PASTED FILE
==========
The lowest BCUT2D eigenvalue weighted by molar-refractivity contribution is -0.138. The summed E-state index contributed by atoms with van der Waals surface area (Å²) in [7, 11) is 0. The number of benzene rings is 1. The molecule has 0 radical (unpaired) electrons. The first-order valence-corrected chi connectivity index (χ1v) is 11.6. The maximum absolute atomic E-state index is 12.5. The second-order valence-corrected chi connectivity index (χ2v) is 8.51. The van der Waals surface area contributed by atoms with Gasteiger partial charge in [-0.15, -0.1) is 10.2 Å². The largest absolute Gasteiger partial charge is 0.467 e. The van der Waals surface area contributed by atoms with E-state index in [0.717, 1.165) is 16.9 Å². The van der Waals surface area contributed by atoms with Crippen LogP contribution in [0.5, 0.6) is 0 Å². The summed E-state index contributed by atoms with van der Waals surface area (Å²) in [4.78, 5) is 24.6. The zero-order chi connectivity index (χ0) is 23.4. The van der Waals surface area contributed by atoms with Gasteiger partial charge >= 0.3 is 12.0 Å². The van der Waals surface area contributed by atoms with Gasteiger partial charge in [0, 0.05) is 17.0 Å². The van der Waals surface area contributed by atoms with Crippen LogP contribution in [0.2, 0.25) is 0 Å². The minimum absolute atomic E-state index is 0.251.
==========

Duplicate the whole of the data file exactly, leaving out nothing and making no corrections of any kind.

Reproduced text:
The lowest BCUT2D eigenvalue weighted by molar-refractivity contribution is -0.138. The summed E-state index contributed by atoms with van der Waals surface area (Å²) in [7, 11) is 0. The number of benzene rings is 1. The molecule has 0 radical (unpaired) electrons. The first-order valence-corrected chi connectivity index (χ1v) is 11.6. The maximum absolute atomic E-state index is 12.5. The second-order valence-corrected chi connectivity index (χ2v) is 8.51. The van der Waals surface area contributed by atoms with Gasteiger partial charge in [-0.15, -0.1) is 10.2 Å². The largest absolute Gasteiger partial charge is 0.467 e. The van der Waals surface area contributed by atoms with E-state index in [0.717, 1.165) is 16.9 Å². The van der Waals surface area contributed by atoms with Crippen LogP contribution in [0.5, 0.6) is 0 Å². The summed E-state index contributed by atoms with van der Waals surface area (Å²) in [4.78, 5) is 24.6. The zero-order chi connectivity index (χ0) is 23.4. The van der Waals surface area contributed by atoms with Gasteiger partial charge >= 0.3 is 12.0 Å². The van der Waals surface area contributed by atoms with Gasteiger partial charge in [0, 0.05) is 17.0 Å². The van der Waals surface area contributed by atoms with Crippen LogP contribution in [0.2, 0.25) is 0 Å². The minimum absolute atomic E-state index is 0.251.